Child’s Pose, or in Sanskrit Bālāsana (Bah-LAHS-anna), is one of the best relaxation and restoration asanas. Though this is a great beginners pose, there are some students that may have difficulty in this asana. Especially students with tight hamstrings or students that have a hard time getting down to the ground. Because of this, many variations and modifications are available. First lets look at the traditional asana. See the below picture with cues and video for a visual aid of the traditional asana and some variations.
Your textbook “RESTORATIVE YOGA FOR LIFE” provides a great breakdown for this asana, along with a couple of variations using props, that are perfect for a Restorative Yoga class. For additional information on modifications, see the below video that demonstrates Option 1 in your textbook along with a list of different modifications under that.
• Students who have difficulty bending forward without lifting their buttock off their calf muscles, have trouble breathing, or are pregnant, can open the knees wide and bring their toes together. Then they can bend forward into extended child with their arms outstretched reaching for the wall in front of them. Place a blanket, pillow, or bolster on the lap (under the hips) to relieve discomfort if needed. Students who have difficulty breathing can also turn their head to the side.
• To relax the lower back muscles, place a small bolster or sandbag on the lower back. It should be heavy enough to be felt, but not so heavy that it takes away your ability to relax.
• For students who have difficulty rounding their back, place a blanket, pillow, or bolster between the upper thighs and belly for the student to hug and rest on. If this does not work, place the blanket, pillow, or bolster, under the knees, slightly elevating the front of the body.
• For students with back discomfort, they can use a chair to rest on instead of bending to the floor.
• For students with knee discomfort, place a folded or rolled blanket under the knees for support and protection from pressure and stress. You can also place a blanket, pillow, or bolster between the buttock and heels, or the hamstrings and calf muscles, if the stretch in the knees is too deep.
• For students with ankle discomfort or their foot muscles are cramping, place a rolled blanket or bolster under the ankles for support. Alternatively, they can tuck their toes under.
• For neck strain, have students either rest their head on their arms or place a folded blanket, pillow, bolster, or block in front for them to rest their chest and/or head on.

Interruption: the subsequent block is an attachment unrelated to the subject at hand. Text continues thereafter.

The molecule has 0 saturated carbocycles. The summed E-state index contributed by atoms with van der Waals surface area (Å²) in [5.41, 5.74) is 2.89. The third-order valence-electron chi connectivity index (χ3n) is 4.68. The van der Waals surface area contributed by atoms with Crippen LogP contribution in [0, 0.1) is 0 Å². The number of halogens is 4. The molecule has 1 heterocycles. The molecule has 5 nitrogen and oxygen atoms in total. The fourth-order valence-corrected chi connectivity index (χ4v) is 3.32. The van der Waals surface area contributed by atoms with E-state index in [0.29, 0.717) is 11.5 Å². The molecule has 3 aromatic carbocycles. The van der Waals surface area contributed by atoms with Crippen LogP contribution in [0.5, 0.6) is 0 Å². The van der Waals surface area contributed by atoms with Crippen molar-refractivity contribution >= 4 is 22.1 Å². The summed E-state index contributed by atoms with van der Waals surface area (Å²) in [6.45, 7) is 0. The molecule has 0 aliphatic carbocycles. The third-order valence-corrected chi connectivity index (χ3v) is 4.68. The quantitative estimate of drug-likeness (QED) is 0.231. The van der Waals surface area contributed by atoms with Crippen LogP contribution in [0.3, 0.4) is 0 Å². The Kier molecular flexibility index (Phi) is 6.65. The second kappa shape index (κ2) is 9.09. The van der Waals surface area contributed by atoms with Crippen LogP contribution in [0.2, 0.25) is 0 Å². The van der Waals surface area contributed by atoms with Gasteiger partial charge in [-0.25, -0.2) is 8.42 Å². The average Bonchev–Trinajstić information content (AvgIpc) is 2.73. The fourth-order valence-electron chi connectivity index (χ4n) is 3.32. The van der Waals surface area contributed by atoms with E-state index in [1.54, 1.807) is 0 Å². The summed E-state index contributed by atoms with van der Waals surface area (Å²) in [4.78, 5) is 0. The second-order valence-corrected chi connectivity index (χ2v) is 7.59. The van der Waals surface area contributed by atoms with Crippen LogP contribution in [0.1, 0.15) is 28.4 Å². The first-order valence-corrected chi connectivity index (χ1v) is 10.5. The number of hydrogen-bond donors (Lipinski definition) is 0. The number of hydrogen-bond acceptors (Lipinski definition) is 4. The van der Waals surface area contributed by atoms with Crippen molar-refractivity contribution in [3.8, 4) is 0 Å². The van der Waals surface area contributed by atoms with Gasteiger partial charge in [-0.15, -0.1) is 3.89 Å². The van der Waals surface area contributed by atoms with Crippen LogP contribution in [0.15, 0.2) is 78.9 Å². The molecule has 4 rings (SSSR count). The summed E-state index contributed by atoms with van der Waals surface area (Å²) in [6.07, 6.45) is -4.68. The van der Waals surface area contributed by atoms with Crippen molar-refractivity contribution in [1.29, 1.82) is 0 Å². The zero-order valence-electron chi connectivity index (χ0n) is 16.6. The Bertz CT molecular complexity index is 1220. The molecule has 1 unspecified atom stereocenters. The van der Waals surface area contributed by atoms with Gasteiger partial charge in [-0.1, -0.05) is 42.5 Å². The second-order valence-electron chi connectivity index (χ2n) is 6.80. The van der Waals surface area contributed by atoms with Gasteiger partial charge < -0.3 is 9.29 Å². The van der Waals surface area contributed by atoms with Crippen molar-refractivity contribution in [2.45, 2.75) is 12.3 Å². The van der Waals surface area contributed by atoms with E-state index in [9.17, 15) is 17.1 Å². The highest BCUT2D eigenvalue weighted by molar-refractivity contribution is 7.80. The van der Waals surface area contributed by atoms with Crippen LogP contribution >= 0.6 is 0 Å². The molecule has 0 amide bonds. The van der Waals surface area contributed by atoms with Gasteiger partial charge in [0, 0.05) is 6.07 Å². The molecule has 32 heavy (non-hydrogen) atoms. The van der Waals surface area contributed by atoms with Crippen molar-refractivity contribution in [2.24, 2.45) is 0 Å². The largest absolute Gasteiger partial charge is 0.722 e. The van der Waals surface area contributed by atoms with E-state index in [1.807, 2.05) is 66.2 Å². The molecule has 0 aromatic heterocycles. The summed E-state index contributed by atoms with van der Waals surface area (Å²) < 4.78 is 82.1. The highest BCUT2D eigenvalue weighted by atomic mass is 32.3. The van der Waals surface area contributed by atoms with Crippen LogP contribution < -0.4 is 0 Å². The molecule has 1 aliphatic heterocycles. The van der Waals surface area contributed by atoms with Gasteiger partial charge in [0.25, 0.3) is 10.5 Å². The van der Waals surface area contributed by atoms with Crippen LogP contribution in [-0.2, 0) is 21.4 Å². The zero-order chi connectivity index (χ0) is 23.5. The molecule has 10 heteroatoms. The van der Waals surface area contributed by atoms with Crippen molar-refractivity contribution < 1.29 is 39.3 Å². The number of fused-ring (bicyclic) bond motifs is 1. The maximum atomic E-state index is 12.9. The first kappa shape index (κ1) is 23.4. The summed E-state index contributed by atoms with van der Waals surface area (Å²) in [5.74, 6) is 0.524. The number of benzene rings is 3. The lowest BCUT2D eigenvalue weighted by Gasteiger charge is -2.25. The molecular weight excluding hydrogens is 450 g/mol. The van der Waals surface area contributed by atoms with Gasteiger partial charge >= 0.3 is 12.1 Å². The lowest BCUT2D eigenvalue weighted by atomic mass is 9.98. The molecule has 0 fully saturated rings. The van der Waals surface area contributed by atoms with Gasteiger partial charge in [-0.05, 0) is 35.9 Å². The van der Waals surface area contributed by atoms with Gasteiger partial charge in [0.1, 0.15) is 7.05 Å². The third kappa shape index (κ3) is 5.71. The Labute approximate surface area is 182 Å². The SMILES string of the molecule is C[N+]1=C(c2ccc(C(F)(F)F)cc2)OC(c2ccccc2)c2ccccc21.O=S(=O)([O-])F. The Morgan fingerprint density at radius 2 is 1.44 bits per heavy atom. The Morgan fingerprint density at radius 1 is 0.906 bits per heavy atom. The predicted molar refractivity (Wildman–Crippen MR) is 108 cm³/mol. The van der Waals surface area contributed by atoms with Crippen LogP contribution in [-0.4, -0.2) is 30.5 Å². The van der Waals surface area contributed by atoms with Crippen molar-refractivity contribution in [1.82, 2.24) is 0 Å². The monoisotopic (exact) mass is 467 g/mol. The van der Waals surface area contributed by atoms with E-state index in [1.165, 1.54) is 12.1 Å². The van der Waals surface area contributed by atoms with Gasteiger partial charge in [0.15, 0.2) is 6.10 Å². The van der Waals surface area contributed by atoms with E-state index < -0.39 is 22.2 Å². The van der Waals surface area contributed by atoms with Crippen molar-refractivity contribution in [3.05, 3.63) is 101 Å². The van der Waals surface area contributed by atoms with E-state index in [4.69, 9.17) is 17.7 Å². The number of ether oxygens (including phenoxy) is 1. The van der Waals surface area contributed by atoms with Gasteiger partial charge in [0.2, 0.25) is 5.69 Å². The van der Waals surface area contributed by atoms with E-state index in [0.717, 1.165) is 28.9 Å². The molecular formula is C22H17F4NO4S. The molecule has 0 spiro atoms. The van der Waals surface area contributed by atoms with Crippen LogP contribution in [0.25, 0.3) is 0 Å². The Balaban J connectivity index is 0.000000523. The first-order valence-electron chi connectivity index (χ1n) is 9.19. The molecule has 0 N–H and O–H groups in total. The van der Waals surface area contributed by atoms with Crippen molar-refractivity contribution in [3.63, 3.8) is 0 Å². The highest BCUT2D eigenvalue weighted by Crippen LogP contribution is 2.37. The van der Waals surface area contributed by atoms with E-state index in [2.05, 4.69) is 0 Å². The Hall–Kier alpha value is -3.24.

• Students with shoulder discomfort should do Extended Child’s Pose with their arms stretched out in front with the back of their hands resting on the on the floor, rotating the upper arms.
By practicing this asana, in any variation, you will find that there are many benefits that can be gained.
• Stretches the neck, shoulders, back, spine, hips, quadriceps, hamstrings, knees, and ankles.
• Increases blood circulation which helps to reduce headache / migraine discomfort with pinched nerves.
• Calms the mind, body, and nervous system which helps relieve fatigue, anxiety, stress, insomnia, and tension. Tension is especially relieved in the shoulders, neck, head, spine, chest, and back when the head and torso are supported. This also helps with breath awareness and relaxation.
• Opens the hips, pelvic floor, and the upper and lower back.
• Helps reduce restless leg syndrome.
• Massages internal organs which improves digestion.
Even with the above modifications, and the benefits that can be found, there are a few contraindications that need to be discussed.
1. This posture should be avoided if you have a severe knee injury, injury to the ankles, cartilage or ligament tears, severe spondylitis, high blood pressure, a stomach infection or intestinal discomfort, diarrhea, an ear infection or eye infection.
2. If you are pregnant or have a mild knee injury, a modification and/or prop should be used.
3. This posture should be avoided, if you have headaches or migraines, unless the arms are kept lower.
Now that we have a working knowledge of this asana, lets look at the affected chakras and how the doshic balance is affected. You will see that this asana is truly a whole body asana. Due to the many variations and modifications that can be made, this asana affects the energy flow throughout your body which affects all of the chakras in one way or another. That makes this asana a great way to end your class and prepare your students for the the rest of their day or night.
Vata This dosha is decreased in this asana.
Pitta This dosha is increased in this asana.
Kapha This dosha is increased in this asana.
Additional information on this asana
- In the textbook “YOGA: THE PATH TO HOLISTIC HEALTH by B.K.S. Iyengar you can find an alternate asana that is similar is setup to this one.
- CHAPTER 5: YOGA FOR STRESS
- Asanas for Stress
- Adhomukha Virasana (Downward-facing hero pose)
- Asanas for Stress
- CHAPTER 5: YOGA FOR STRESS